Former Bryant Mayor Larry Mitchell reportedly went into a blind rage of denial, while Doug Kidd’s reaction on election night was far more subdued.  But one thing was for sure -- each man was bruised, beaten and angry, and more significantly, defiant. Neither would allow their vanquishers to have access to their public offices, and both Dabbs and Milligan would be denied any semblance of transition into their new jobs. Many residents found their reactions to be arrogant and even unforgivable, as this was a repudiation of them as much as it was the candidates they chose.

But neither Dabbs nor Milligan was daunted. They set about carrying out their promises to voters, to effect change and some of that change involved quick changes of major positions within their individual administrations, using powers vested in them by State law to determine their own staffs.



Like Dabbs, who immediately released her HR Director in a firestorm of protest, Dennis Milligan made changes when it became apparent to him that a smooth transition was not in the works. His attempts at arranging interviews for the ladies in the Circuit Clerk’s office were unsuccessful, and what contact was made with them established an atmosphere of intense animosity.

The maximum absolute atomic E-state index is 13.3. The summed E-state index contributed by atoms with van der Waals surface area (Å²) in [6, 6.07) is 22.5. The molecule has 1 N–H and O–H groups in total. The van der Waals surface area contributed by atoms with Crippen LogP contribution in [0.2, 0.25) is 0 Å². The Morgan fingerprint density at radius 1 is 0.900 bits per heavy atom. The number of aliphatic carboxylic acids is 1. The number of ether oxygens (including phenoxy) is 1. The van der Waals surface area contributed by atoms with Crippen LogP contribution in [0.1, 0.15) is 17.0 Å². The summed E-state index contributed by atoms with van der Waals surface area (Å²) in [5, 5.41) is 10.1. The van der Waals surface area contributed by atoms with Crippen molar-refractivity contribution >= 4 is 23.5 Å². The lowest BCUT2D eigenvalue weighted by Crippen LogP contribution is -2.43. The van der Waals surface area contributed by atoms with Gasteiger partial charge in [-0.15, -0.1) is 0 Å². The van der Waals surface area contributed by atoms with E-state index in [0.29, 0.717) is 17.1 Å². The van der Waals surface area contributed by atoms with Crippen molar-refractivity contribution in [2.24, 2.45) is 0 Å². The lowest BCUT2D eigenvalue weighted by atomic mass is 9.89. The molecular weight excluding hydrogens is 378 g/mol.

Their boss of ten years had just been defeated for re-election. From where they sat, for all practical purposes, a marauder had just come in the front door. Their inner circle had been penetrated and violated. A beloved leader was removed under force beyond their control, by voters who had been misled by what they viewed as a manipulator playing off of a single issue.  They clearly had no respect for him whatsoever.  How would they perform as a staff?  Dan Harmon, the former prosecuting attorney for the county, had committed the previously unthinkable act of actually running a drug operation out of the Prosecuting Attorney’s office, something that took an unnatural amount of time to discover and finally prosecute.  But once on his way to prison, many Saline County residents felt a sense of relief, knowing that a monster who had harmed the lives of residents through drug dealing while he was destroying law enforcement morale and compromising an important prosecutorial office was finally behind bars. But as it is far too often the case, with good time served, Harmon’s original sentence was shortened, he was granted parole and released.